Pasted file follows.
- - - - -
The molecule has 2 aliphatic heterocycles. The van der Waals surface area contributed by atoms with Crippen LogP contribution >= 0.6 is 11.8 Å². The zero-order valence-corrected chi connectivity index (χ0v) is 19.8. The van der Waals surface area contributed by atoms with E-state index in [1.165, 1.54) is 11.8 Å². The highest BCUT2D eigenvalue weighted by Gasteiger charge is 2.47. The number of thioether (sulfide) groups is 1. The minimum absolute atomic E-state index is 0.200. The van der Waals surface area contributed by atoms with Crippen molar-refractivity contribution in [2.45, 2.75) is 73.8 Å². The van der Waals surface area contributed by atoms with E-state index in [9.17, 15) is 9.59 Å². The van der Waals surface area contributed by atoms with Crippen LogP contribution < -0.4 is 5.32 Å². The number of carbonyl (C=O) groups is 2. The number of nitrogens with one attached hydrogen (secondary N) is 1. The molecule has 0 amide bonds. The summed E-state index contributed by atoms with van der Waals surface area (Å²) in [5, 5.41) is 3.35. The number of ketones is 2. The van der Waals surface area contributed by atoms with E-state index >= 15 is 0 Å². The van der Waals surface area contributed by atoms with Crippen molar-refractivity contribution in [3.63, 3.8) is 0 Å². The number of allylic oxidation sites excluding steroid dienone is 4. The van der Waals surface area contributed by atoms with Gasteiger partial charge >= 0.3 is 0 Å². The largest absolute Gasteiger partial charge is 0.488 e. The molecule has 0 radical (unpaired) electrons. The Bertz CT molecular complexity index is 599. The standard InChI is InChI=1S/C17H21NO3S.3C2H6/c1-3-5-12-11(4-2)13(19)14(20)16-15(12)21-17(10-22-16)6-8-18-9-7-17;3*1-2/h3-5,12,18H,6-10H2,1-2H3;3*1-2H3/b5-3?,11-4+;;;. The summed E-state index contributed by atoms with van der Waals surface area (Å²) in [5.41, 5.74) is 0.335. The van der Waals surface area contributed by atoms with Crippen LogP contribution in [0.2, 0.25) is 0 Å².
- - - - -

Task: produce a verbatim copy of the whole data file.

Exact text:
The molecule has 2 aliphatic heterocycles. The van der Waals surface area contributed by atoms with Crippen LogP contribution >= 0.6 is 11.8 Å². The zero-order valence-corrected chi connectivity index (χ0v) is 19.8. The van der Waals surface area contributed by atoms with E-state index in [1.165, 1.54) is 11.8 Å². The highest BCUT2D eigenvalue weighted by Gasteiger charge is 2.47. The number of thioether (sulfide) groups is 1. The minimum absolute atomic E-state index is 0.200. The van der Waals surface area contributed by atoms with Crippen molar-refractivity contribution in [2.45, 2.75) is 73.8 Å². The van der Waals surface area contributed by atoms with E-state index in [9.17, 15) is 9.59 Å². The van der Waals surface area contributed by atoms with Crippen LogP contribution < -0.4 is 5.32 Å². The number of carbonyl (C=O) groups is 2. The number of nitrogens with one attached hydrogen (secondary N) is 1. The molecule has 0 amide bonds. The summed E-state index contributed by atoms with van der Waals surface area (Å²) in [5, 5.41) is 3.35. The number of ketones is 2. The van der Waals surface area contributed by atoms with E-state index >= 15 is 0 Å². The van der Waals surface area contributed by atoms with Crippen molar-refractivity contribution in [3.63, 3.8) is 0 Å². The number of allylic oxidation sites excluding steroid dienone is 4. The van der Waals surface area contributed by atoms with Gasteiger partial charge >= 0.3 is 0 Å². The largest absolute Gasteiger partial charge is 0.488 e. The molecule has 0 radical (unpaired) electrons. The Bertz CT molecular complexity index is 599. The standard InChI is InChI=1S/C17H21NO3S.3C2H6/c1-3-5-12-11(4-2)13(19)14(20)16-15(12)21-17(10-22-16)6-8-18-9-7-17;3*1-2/h3-5,12,18H,6-10H2,1-2H3;3*1-2H3/b5-3?,11-4+;;;. The summed E-state index contributed by atoms with van der Waals surface area (Å²) in [5.41, 5.74) is 0.335. The van der Waals surface area contributed by atoms with Crippen LogP contribution in [0.2, 0.25) is 0 Å².